To say that Melnikov matches Lubimov for imaginative flair would be high enough praise. But in point of fact he is in a league above. We’ll be lucky if the Debussy centenary throws up any release as distinguished as this one. David Fanning (8/18)
Préludes – selected comparison: Lubimov (9/12) (ECM) 476 4735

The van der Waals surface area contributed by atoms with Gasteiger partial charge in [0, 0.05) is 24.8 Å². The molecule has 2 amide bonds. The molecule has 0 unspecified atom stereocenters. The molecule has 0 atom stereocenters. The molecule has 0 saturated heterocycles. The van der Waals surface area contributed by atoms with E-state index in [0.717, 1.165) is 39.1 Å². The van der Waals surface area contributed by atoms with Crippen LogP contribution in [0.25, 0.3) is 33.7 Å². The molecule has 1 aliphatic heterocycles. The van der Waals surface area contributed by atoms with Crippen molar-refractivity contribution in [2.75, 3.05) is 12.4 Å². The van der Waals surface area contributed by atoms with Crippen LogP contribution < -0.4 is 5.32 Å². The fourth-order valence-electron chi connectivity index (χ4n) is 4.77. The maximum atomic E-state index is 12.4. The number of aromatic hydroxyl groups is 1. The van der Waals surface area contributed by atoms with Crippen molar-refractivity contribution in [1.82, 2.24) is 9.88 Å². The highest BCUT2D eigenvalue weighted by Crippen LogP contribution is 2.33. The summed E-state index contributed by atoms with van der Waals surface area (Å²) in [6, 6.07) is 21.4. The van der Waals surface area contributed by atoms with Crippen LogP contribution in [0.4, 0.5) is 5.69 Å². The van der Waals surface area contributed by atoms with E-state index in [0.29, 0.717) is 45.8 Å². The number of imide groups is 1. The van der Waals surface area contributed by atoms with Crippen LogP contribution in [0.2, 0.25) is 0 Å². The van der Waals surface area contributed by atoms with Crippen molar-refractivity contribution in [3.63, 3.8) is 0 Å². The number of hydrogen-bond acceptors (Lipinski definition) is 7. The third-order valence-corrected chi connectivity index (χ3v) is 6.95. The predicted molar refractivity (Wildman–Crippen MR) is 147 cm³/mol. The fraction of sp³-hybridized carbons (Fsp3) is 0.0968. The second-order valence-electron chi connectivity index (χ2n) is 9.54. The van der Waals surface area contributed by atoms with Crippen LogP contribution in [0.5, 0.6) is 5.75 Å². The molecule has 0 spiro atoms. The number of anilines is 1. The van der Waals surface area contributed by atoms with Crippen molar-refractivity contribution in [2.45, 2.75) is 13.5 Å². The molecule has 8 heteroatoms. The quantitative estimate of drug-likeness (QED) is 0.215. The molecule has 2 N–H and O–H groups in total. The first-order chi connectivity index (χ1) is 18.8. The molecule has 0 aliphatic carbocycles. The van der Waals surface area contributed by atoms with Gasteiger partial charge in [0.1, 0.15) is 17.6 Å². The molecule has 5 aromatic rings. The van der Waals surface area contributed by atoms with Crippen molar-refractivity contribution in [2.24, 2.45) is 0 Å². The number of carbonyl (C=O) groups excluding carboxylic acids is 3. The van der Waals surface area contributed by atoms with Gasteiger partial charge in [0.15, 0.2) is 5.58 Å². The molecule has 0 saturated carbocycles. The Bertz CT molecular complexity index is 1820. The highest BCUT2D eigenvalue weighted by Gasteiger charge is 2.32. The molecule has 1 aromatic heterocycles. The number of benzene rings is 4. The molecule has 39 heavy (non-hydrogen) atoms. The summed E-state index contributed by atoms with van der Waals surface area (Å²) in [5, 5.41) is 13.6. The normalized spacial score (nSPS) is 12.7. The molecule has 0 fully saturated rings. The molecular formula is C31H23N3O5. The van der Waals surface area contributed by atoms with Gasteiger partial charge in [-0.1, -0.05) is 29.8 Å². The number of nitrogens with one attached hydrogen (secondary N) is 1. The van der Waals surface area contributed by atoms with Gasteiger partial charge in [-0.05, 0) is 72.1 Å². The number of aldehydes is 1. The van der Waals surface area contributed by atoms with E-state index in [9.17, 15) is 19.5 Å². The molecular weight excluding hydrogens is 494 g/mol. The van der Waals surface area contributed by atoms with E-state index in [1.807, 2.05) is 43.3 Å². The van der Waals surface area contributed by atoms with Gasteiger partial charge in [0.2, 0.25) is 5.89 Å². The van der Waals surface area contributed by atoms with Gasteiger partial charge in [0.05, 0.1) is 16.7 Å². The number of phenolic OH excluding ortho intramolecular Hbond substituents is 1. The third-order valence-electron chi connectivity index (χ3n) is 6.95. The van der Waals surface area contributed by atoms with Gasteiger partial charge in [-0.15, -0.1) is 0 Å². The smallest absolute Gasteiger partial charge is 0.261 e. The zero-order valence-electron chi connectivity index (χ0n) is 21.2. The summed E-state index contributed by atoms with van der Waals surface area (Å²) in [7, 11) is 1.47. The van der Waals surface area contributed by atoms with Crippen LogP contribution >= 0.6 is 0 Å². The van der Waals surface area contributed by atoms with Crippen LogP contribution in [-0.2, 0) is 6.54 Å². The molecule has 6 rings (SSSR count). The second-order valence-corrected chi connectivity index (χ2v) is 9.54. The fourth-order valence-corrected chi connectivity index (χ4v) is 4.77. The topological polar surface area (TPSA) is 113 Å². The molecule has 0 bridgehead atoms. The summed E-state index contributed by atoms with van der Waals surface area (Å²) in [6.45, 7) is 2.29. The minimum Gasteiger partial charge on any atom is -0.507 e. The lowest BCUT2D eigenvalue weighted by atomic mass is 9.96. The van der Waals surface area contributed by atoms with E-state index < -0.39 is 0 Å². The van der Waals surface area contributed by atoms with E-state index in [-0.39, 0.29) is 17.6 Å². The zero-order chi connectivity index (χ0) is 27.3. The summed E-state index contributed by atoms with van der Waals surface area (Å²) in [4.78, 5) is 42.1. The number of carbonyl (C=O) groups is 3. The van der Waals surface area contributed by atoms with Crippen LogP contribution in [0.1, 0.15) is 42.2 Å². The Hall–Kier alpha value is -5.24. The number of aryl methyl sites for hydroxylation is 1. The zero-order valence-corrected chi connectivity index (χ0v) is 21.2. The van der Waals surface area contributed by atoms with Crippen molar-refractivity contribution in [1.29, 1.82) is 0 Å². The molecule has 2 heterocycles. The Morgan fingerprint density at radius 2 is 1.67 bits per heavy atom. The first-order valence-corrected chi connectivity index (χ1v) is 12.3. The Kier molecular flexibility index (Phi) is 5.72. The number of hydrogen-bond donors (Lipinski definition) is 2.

‘Stephen Hough’s Dream Album’ Albéniz España, Op 165 – No 5, Capricho Catalana Chaminade Pas des écharpes, Op 37 Coates By the Sleepy Lagoon Dohnányi Rhapsody, Op 11 No 3 Dvořák Humoresque, Op 101 B187 No 7. Songs my mother taught me, Op 55 B104 No 4a Elgar Salut d’amour, Op 12 Hough Iver-song (Lullaby). Lullaby. Matilda’s Rhumba. Niccolo’s Waltz. Osmanthus Reverie. Osmanthus Romp. Radetzky Waltz J Isserlis Memories of Childhood, Op 11 – In the Steppes Liszt Étude, S136 No 10. Harmonies du soir, S139 No 11 Love The Third Man – Das alte Lieda Minkus Don Quixotea – Dulcinea’s Variation; Kitri’s Variation Mompou Scènes d’enfants – No 5, Jeunes filles au jardin Ponce Intermezzo No 1 Seymer Solöga (Sun‑eye), Op 11 No 3 Sibelius Five Pieces, Op 75 – The Spruce Solovyov‑Sedoy Moscow Nightsa Tate Somewhere a voice is callinga Traditional Blow the wind southerlya (aarr/ transcr Hough) Stephen Hough pf Hyperion F CDA68176 (80’ • DDD)